Orexin-A, also known as hypocretin-1, is a naturally occurring neuropeptide and orexin isoform. The orexinergic nucleus in the lateral hypothalamus is the primary orexin projection system in the brain.
Orexin-A is a peptide composed of 33 amino acids including an N-terminal pyroglutamyl residue and two intramolecular disulfide bridges between cysteine residues in 6 and 12 and 7 and 14 positions.
The amino acid sequence is: Pyroglu-Pro-Leu-Pro-Asp-Cys-Cys-Arg-Gln-Lys-Thr-Cys-Ser-Cys-Arg-Leu-Tyr-Glu-Leu-Leu-His-Gly-Ala-Gly-Asn-His-Ala-Ala-Gly-Ile-Leu-Thr-Leu
Orexins are highly excitatory neuropeptide that were first discovered in the brains of rats. It is a peptide that is produced by a very small population of cells in the lateral and posterior hypothalamus. Orexins strongly excite various brain nuclei (neurons) to affect an organism’s wakefulness by affecting their dopamine, norepinephrine, histamine and acetylcholine systems. These systems work together to stabilize the organism’s sleep cycles. Once made, the orexin peptides can bind to the orexin receptor; which is a G protein coupled receptor. This G protein linked receptor senses molecules outside the cell and activates inside signal transduction pathways to elicit cellular responses.
Research shows that an absence of orexin-A appears to cause narcolepsy. Deficit amounts of orexin-A will make people sleepy and research suggests that by adding it back into the brain, narcoleptic effects will be reduced. The research determined how glucose inhibited a particular class of glucose-sensing neurons, which produce tiny proteins called orexins. However, it is unknown how glucose suppresses the electrical activity of orexin cells.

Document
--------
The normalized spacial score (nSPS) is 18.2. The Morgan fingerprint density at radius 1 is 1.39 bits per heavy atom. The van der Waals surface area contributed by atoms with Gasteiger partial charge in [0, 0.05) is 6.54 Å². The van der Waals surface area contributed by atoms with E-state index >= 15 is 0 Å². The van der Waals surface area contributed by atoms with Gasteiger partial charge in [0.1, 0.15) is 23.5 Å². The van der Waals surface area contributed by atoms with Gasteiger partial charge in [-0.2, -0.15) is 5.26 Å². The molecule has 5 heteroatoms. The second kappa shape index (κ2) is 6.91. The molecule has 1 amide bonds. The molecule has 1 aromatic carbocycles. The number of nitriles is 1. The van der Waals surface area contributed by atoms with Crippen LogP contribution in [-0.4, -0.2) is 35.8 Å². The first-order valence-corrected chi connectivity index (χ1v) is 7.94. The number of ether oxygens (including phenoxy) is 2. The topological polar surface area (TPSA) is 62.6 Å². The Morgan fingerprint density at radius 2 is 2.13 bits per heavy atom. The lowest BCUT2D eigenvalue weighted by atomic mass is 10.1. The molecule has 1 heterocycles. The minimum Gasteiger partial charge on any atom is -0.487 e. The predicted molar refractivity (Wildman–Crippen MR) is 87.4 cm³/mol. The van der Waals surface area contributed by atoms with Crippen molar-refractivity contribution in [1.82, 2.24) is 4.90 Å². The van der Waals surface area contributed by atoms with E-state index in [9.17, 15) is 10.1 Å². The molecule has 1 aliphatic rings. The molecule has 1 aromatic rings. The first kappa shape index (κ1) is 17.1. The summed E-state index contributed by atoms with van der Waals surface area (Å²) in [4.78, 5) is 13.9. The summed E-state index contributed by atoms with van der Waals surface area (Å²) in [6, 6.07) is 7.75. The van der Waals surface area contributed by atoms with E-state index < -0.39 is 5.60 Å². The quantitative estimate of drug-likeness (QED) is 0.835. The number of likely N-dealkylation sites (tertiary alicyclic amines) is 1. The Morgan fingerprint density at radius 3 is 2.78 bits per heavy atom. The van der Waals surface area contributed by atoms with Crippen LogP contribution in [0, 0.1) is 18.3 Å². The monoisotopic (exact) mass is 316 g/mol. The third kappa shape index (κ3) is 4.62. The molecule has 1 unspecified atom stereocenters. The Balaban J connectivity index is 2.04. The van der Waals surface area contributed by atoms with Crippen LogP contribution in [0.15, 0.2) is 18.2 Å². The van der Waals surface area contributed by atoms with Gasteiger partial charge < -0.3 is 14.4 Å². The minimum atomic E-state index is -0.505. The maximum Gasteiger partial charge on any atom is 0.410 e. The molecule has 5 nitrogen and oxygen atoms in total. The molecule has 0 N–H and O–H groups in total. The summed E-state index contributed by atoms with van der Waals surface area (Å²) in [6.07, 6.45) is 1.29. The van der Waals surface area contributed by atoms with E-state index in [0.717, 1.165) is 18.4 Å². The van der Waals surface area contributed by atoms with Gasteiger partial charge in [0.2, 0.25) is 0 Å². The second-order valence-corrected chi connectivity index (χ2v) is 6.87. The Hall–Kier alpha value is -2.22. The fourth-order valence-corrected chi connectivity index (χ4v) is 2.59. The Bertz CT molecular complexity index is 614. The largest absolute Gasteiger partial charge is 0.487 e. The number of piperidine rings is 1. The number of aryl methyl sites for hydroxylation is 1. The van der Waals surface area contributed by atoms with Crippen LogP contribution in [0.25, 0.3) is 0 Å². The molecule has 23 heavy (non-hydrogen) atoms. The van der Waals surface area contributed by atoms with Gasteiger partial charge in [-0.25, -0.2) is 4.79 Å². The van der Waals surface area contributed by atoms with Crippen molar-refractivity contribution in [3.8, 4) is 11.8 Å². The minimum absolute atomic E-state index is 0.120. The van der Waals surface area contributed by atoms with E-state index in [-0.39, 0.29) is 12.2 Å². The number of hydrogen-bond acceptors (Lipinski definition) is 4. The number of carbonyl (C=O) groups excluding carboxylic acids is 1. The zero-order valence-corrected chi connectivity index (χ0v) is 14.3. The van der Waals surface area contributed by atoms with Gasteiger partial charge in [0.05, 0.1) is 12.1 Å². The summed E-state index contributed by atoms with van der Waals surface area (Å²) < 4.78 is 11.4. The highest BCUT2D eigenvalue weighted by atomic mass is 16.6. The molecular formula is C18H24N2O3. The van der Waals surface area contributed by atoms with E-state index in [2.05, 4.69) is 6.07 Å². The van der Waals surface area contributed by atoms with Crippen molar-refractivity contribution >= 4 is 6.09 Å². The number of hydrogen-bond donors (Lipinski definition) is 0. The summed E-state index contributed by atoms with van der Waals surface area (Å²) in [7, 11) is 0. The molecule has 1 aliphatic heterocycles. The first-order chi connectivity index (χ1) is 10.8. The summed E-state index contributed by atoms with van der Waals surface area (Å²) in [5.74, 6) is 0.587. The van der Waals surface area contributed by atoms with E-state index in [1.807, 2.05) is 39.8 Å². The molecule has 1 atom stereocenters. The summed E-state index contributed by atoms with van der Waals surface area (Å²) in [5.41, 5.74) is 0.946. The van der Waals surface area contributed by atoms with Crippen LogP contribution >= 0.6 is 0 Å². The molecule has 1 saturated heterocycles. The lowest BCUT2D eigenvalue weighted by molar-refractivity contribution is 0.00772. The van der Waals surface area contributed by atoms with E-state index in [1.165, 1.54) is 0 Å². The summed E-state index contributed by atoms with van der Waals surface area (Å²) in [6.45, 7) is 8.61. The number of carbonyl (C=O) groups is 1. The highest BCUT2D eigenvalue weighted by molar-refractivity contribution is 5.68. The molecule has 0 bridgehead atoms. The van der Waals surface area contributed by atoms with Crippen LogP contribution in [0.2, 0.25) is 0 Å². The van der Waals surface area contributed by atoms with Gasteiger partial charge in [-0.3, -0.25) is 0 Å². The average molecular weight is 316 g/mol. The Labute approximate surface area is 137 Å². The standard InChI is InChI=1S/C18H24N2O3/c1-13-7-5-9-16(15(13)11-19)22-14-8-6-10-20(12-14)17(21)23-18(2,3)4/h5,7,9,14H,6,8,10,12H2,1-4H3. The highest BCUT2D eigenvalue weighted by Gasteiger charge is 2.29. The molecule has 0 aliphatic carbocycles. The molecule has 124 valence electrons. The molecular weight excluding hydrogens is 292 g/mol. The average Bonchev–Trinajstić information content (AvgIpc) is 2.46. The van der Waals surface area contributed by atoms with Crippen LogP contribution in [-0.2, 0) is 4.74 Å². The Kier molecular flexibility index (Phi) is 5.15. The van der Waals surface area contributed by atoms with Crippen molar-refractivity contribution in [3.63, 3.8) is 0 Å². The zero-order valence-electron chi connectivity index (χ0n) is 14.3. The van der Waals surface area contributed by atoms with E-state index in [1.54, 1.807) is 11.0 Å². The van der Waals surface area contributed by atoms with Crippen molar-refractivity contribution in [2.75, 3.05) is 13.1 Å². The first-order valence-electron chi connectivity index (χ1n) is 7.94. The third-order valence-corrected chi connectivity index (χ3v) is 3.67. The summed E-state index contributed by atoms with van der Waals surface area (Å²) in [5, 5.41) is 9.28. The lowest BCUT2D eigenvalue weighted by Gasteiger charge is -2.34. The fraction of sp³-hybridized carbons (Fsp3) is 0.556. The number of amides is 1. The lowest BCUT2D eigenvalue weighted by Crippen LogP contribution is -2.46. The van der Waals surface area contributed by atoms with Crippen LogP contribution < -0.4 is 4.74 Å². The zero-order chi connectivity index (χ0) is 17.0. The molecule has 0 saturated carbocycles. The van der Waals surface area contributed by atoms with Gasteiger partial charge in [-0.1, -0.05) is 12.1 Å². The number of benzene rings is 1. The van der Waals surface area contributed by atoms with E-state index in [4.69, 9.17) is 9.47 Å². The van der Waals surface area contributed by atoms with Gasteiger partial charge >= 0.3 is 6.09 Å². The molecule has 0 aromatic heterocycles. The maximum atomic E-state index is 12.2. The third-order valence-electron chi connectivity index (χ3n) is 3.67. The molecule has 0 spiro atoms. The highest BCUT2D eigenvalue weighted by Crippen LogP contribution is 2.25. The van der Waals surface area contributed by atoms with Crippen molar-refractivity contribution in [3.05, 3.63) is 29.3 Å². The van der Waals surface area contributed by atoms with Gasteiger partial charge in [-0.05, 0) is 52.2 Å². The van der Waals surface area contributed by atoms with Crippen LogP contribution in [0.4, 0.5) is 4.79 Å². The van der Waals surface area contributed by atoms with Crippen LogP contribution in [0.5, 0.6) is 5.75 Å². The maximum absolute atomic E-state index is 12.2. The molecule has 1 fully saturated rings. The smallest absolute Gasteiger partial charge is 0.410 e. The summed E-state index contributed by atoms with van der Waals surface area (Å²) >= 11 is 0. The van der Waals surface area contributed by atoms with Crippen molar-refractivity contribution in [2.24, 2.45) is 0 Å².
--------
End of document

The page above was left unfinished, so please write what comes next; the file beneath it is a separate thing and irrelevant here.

A study from the University of Manchester discovered how glucose inhibited neurons affected the regulation of sleep cycles. Tests show a class of potassium ion channels, pore-like proteins in the cell membrane, affect the cellular responses by controlling the flow of potassium into the cell. The exact mechanism of the potassium ion channels is unknown, but the experiments show that the presence of glucose inhibited the orexin neurons by acting on this class of potassium ion channels known as "tandem pore" channels.
Effects of supplementation
To date, orexin-A has shown no negative side effects. Positive side effects include an improvement in cognitive ability and functionality in a sleep deprived state. Taking orexin-A also increases arousal, alertness, attention, and muscle tone. Orexin-A has no effect on subjects who are well rested. The most important side effect orexin-A is thought to have is counteracting the effects of narcolepsy.[medical citation needed]
The subjects of one particular study, rhesus monkeys, were deprived of sleep in durations of 30 to 36 hours, and were immediately assessed in short term memory tasks. The rhesus monkeys were split into a test group and into a control group. The test group was administered orexin-A intravenously, or nasally. The control group was given a placebo. The sleep-deprived monkeys, which were given the nasal form of orexin-A, performed far better than the ones treated with injections. Orexin-A not only restored the monkey’s cognitive abilities but made their brains appear awake in PET scans. The same was not true for the control group, which did not exhibit any changes. The findings of these studies strongly favor an effective way to alleviate cognitive limitations due to sleep loss.
- Raffaella Spinazzi, Paola G. Andreis, Gian Paolo Rossi and Gastone G. Nussdorfer (2006). "Orexins in the Regulation of Hypothalamic-Pituitary-Adrenal Axis". Pharmalogical Reviews. Retrieved 2008-01-25.
- Denis Burdakov; et al. (31 May 2006). "New mechanism explains glucose effect on wakefulness". Neuron. Retrieved 2008-01-25.
- Alexis Madrigal (2007-12-28). "Snorting a Brain Chemical Could Replace Sleep". Wired. Retrieved 2008-01-25.
- Deadwyler, S. A.; et al. (December 26, 2007). "Systemic and Nasal Delivery of Orexin-A (Hypocretin-1) Reduces the Effects of Sleep Deprivation on Cognitive Performance in Nonhuman Primates". The Journal of Neuroscience 27 (52): 14239–14247. doi:10.1523/JNEUROSCI.3878-07.2007. PMID 18160631. Retrieved 2008-01-25.